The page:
Jason nodded. His face felt cold, and his heart wrenched for Mira who now started a low sob that was more like a keening moan. He moved to kneel beside her and put a hand on her very warm shoulder.
“I’m sorry,” he said woodenly. “They’re doing everything they can Mira.” He knew that wasn’t enough. Was not going to fix it. It was not going to console her, but what could? Only a miracle, and the miracle maker had just told him that chances were slim.
“The oceans are sick, Jason.” She said bitterly.
“I know. Even when we started to realize the damage we were doing, we just kept doing it.”
She stood and squeezed her eyes shut in pain. Tears slipped out between the lids and fell. He put his arms around her and held her close, let the heat grow until he couldn’t stand it anymore, and then released her. When he did, he gasped for cool air. Holographic imagery capable of physical contact required a lot of energy, and that energy had to go somewhere.
“I’m sorry.” He said, both for having to let her go, and for what his race had done. “She wants me to ask you a favor.” Mira said.

“Anything.” Jason’s voice broke. He sat down by the edge of the pool and looked at the large eye on the side of the whale’s head. It was closed tightly and the grey flesh of the whale wrinkled up at its edges.
“She wants you to take me to a new world that has a clean ocean.”
He rested his chin on his knees, and tears of his own flowed now. “I’ll do my best,” he whispered to the eye. For a moment the eye flickered to life, and opened a tiny crack. A window to the soul of the whale beside him opened, and then closed forever.


“We’re ready to breach hyperspace.” Mira’s voice reached him from his place at the OPS station. Jason’s stomach was a tightly clenched knot of rope. Two years had passed since the death of Mira’s mother. Now Mira was the heart and soul of the first “occupied” interstellar ship. The phrase, “manned ship” no longer applied, as there was a non-human crew-member with them. He looked to his left as she concentrated at the control panel. Her human holographic form standing there was beautiful. But her real body—the body of a large female sperm whale—was enclosed in the special cargo hold below, submerged in water, with a layer of air at the top for breathing.
“Brace for emergence.” Captain Gelder announced from mid-deck of the bridge. The ship shuddered mildly. Jason felt simultaneously stretched and nauseated. Then there was nothing but calm, and the view screens revealed stars once more instead of the energy charged plasma clouds of hyperspace.
“Where are we?” Jason held his breath. There was no guarantee that they had made it to the planet of their destination. And if not, they could have just taken a ride to a long and drawn out death. If they had popped out of hyperspace in an unknown region of the Milky Way, there was no way they could get home again. And finding a place where they could survive would be near impossible if the navigation theories of traversing hyperspace had failed.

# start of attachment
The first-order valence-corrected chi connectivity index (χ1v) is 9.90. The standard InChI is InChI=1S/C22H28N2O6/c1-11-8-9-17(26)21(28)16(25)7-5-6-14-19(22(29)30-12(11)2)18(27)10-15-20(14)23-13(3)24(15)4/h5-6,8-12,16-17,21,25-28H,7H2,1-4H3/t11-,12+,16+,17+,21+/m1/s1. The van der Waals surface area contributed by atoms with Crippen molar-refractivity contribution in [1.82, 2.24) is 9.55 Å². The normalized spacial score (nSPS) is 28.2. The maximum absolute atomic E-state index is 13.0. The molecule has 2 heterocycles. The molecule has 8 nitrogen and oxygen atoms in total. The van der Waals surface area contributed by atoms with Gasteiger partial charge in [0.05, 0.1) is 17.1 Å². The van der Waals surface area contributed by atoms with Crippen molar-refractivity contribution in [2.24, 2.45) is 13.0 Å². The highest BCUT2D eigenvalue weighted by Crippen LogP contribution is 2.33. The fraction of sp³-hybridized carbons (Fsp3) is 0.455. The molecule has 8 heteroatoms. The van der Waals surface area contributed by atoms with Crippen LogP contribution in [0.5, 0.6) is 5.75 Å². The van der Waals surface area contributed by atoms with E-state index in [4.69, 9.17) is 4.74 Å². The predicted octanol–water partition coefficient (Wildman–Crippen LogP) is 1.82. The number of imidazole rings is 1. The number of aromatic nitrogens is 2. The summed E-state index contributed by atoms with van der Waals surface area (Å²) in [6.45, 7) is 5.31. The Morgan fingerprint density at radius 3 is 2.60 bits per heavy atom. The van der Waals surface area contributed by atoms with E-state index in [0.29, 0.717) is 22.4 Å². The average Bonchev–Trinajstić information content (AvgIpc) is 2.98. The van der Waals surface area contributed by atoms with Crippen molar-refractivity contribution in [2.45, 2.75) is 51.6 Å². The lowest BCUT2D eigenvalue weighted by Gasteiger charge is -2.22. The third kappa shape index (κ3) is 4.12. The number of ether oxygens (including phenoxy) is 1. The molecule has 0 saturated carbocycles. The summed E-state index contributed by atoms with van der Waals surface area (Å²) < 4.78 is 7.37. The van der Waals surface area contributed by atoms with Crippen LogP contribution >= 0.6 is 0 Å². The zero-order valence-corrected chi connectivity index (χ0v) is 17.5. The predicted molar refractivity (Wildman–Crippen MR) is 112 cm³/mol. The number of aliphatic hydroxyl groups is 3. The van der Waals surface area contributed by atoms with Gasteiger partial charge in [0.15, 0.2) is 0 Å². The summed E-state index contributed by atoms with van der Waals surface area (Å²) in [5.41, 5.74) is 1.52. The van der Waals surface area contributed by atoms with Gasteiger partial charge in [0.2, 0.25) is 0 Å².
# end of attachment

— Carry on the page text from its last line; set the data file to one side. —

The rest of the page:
“One moment.” Mira’s voice spoke again from the console. She was so immersed in the data processors that her voice was almost robotic. There was a long pause, and then, “We made it!”
Jason jumped to his feet and crossed the short distance between them. He wrapped his arms around her and kissed her tenderly. He didn’t care what the rest of the bridge crew thought. It was Mira’s moment. A moment they had both worked hard for. She had brought them to this new world.
“Sir! I’ve got a visual on the planet.” The astrographer said suddenly.

“Put it on screen, Mr. Williams.” The captain said calmly.
Jason turned to face the view screen as the live image of a giant blue world was displayed. Wisps of white clouds swirled around an ocean of blue, and not one continent could be seen.
“It’s beautiful.” Mira said.
“A new home for both our people.” Jason said. “And a new home for our children.”
Within the cargo hold were frozen whale embryo’s ready to be thawed and implanted. Mira would soon be a mother to a whole new world of her kind. There was much to do. They still had to make sure this planet would be safe for them. What kind of life inhabited the seas? What challenges lay ahead? Jason didn’t know, but he was excited about the possibilities. There weren’t any guarantees, but in life there never were any. They would take this opportunity and make everything they could from it.
Mira looked down on the blue of the ocean with the electron eyes of the ship. She probed the seas with her radar, analyzed the the spectral properties of the light.
“Mother, I’ve come home.” Mira whispered.

The Dead Bones

You kill your trees and live in their dead bones. That’s what she’d said to me as I left the forest last time. I’d looked back at her with wet eyes and could not deny it. I could’t tell her that she was mistaken, that I’d not been part of it, because I hadn’t questioned what we did. I hadn’t thought to stand up and resist, or to speak against it. In the end, I’d gone back to my dead-bone house. Sat in my soft skin chair that once belonged to a living creature. Then I reached over and I drank from a bottle. I drank the blood of the earth, and I tossed the cheap, cheap plastic into the garbage. Finally, I switched on the TV, powered by generators that burned the earth and pumped black soot into the sky.